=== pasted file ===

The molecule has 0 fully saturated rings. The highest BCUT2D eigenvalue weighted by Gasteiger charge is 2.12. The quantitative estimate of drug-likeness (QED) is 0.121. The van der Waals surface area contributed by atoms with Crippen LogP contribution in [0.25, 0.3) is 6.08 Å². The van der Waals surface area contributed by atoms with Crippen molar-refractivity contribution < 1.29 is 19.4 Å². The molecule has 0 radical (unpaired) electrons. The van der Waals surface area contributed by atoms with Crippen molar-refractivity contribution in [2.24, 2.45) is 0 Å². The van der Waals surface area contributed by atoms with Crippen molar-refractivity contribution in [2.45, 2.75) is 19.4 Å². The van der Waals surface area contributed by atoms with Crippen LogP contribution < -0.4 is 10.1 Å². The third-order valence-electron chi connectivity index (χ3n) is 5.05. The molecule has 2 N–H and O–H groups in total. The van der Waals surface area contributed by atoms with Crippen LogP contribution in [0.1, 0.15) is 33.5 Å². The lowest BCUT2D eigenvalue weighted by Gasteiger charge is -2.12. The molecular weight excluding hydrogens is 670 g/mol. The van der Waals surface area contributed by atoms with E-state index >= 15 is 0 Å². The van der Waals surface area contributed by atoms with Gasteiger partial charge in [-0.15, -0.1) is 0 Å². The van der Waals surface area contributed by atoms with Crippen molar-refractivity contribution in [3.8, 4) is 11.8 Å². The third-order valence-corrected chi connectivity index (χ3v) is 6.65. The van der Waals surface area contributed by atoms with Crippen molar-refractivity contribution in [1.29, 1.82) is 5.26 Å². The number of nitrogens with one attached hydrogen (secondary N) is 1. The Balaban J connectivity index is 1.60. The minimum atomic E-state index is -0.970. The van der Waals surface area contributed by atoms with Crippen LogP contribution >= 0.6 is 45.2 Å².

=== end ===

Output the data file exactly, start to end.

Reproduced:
The molecule has 0 fully saturated rings. The highest BCUT2D eigenvalue weighted by Gasteiger charge is 2.12. The quantitative estimate of drug-likeness (QED) is 0.121. The van der Waals surface area contributed by atoms with Crippen LogP contribution in [0.25, 0.3) is 6.08 Å². The van der Waals surface area contributed by atoms with Crippen molar-refractivity contribution < 1.29 is 19.4 Å². The molecule has 0 radical (unpaired) electrons. The van der Waals surface area contributed by atoms with Crippen molar-refractivity contribution in [2.24, 2.45) is 0 Å². The van der Waals surface area contributed by atoms with Crippen molar-refractivity contribution in [2.45, 2.75) is 19.4 Å². The van der Waals surface area contributed by atoms with Crippen LogP contribution < -0.4 is 10.1 Å². The third-order valence-electron chi connectivity index (χ3n) is 5.05. The molecule has 2 N–H and O–H groups in total. The van der Waals surface area contributed by atoms with Crippen LogP contribution in [0.1, 0.15) is 33.5 Å². The lowest BCUT2D eigenvalue weighted by Gasteiger charge is -2.12. The molecular weight excluding hydrogens is 670 g/mol. The van der Waals surface area contributed by atoms with E-state index >= 15 is 0 Å². The van der Waals surface area contributed by atoms with Gasteiger partial charge in [-0.15, -0.1) is 0 Å². The van der Waals surface area contributed by atoms with Crippen molar-refractivity contribution in [3.8, 4) is 11.8 Å². The third-order valence-corrected chi connectivity index (χ3v) is 6.65. The van der Waals surface area contributed by atoms with Crippen molar-refractivity contribution in [1.29, 1.82) is 5.26 Å². The number of nitrogens with one attached hydrogen (secondary N) is 1. The Balaban J connectivity index is 1.60. The minimum atomic E-state index is -0.970. The van der Waals surface area contributed by atoms with Crippen LogP contribution >= 0.6 is 45.2 Å².